Sunday, December 14, 2014
There has been a flurry of comment over the last few days after the reporting of new plans by the CofE to train senior leadership for the challenges of the future. Much of the furore is inevitably focusing on the ‘commercial’ language used, which admittedly lacks nuance, but much of the criticism seems to emit from those ‘in the system’ who wanted to influence but haven’t been invited to shape it. The decision has, it seems to me, been deliberately taken out of the hands of the ‘group think’ of some of our CofE culture, and instead seeks fresh influences and to draw on the lessons that many large organisations have had to learn when reorganising to take account of future challenges and changes.
For all its lack of skill in communicating the change, I’m incredibly upbeat and pleased about it, as for the first time it seems to acknowledge publicly that ‘business as usual’ ie the continuing culture of hierarchy, academia and ancient pedagogical methods cannot continue and a good hard look at changes in culture, politics and educational development are long overdue. I am sure there are flaws with it, and of course it will be shaped and altered as it moves along, but for me this is a big encouragement for the future and I will pray for its flourishing. It also seems an inevitable result of the appointment of an Archbishop with nous and business acumen combined with a rigorous spirituality. But yes, I hope they learn how to explain and describe it better! It isn’t helped by its association with banking, which is not an industry we especially want influencing the church, and this association is allowing critics to focus on that and decry it. I think it should surely be understood that rigorous underpinning of spirituality and the importance of character and integrity are implicit in this.
I have to come clean and say that I am from an industry background; I trained and worked as an engineer and particularly in change management of a large multinational aerospace engineering company, and then in culture change in the charity and church sectors. I have to confess that the CofE has the most archaic culture I have ever seen. Much as I really love this Church and see so much good in it, I have feared it will not survive at all if it doesn’t get a grip on the changes in culture and face up to its patriarchal, hierarchical and bureaucratic tendencies and structures, and also sort out its crippling financial issues.
Yes it is the Church, but it is also a very large and complex organisation, and has many cultural habits overhanging from the 1970’s. If you’ve always been here, been raised in it and worked in it, maybe that is not possible to see. I am a recent convert to Anglicanism and so it still shocks me that I get written paper letters that arrive in the mail from MinDiv, on matters that are standard and not confidential, or that I get asked not to speak to a decision maker directly but to go up and through and torturous route of people ‘above’ me who will talk to people who will talk to people, and then I’ll never get an answer. In engineering I could see a managing director if I needed to without fuss or panic, talk through an idea and after some thought and dialogue with colleagues, implement it or trial it. Or that I am taught, usually by a white male academic, seated on three sides of a square with the teacher at the front, and no time allowed for questions or debate.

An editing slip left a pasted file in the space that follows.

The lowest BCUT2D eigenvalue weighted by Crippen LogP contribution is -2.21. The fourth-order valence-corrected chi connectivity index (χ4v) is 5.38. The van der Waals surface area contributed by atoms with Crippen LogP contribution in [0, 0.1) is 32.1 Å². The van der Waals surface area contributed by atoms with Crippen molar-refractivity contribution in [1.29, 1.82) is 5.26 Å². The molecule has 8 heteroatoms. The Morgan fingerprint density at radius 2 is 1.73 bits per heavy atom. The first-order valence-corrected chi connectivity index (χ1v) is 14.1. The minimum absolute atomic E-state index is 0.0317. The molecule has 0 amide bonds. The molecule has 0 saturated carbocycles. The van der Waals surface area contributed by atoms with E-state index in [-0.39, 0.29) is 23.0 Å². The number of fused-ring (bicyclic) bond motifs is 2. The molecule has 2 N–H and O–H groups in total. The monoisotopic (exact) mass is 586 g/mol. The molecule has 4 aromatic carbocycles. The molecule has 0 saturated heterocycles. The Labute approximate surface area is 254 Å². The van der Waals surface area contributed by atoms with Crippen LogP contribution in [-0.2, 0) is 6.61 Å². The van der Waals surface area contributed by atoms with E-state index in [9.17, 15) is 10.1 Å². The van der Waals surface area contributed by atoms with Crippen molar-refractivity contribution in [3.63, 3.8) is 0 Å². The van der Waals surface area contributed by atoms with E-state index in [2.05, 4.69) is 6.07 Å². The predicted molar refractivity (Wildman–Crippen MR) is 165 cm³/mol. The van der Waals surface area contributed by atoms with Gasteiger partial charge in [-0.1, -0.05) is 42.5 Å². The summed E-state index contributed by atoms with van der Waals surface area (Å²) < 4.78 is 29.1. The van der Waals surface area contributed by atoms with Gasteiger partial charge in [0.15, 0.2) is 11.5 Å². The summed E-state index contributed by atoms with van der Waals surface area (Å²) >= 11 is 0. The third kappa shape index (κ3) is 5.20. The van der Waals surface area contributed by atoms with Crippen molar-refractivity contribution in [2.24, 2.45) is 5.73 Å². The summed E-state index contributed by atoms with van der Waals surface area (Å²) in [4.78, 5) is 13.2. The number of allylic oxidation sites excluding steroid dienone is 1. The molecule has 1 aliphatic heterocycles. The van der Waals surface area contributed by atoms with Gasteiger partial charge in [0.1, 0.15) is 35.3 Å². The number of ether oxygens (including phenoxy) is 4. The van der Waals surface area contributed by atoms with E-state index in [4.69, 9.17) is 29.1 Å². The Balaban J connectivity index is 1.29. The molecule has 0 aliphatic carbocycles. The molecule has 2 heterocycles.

We, the CofE, still have the institutional feel of a nationalised industry from the 70’s, like Rolls Royce when it was paid by the government ‘cost – plus’ for everything it spent. Nowhere else works like this anymore – and there is nothing ‘spiritual’ or theological about ineffectiveness! The Bible has a huge amount to say about good stewardship, especially as money gets tighter it needs ot work harder and smarter – indeed we have a parable for this exact situation, aptly named the parable of The Talents.
People who are not in favour of the plan are saying “ooh would Jesus or St Peter make the cut for the talent pool?” There is an interesting question here about our models and metaphors; do we want or expect the Church to suddenly go back to a simple first century, or a Biblical, model for mission and ministry? Sending out the 72 with no belt or money? Or like Aidan,walking everywhere on foot and giving away his possessions to the poor? There is a part of me that would relish this – and I think it may be what eventually happens to the middle wedge of the Church. It would certainly cut out some of the hierarchy, and the jockeying for promotions and power that is driving some of the criticism of this plan by those who have effectively lost their next move. It has potentially leapfrogged a cohort who will now be extremely vocal in their opposition.
Yes, we are the Church. And yes, because of our history, we are also a large and very complex institution that is bound up with the machinery of state. This gives us as many opportunities as it does disadvantages, and what this plan is doing is ensuring we can capitalise on these in future, whilst keeping our historic buildings open for worship and community instead of facing bankruptcy. This is a both/and situation – not an either/or. We can be spiritual, ecclesial, theological AND entrepreneurial, culturally aware and good at governance.
We need to focus on what matters – proclaiming Jesus in sacrament, word and deed in all spheres, and doing it in a way that uses all the gifts at our disposal and that reaches people who have not heard, which these days is almost everyone. And we need to use all our assets wisely in the service of this end. This represents a step change, a paradigm change, with leaders being equipped to be more entrepreneurial and culturally savvy. Amen to that.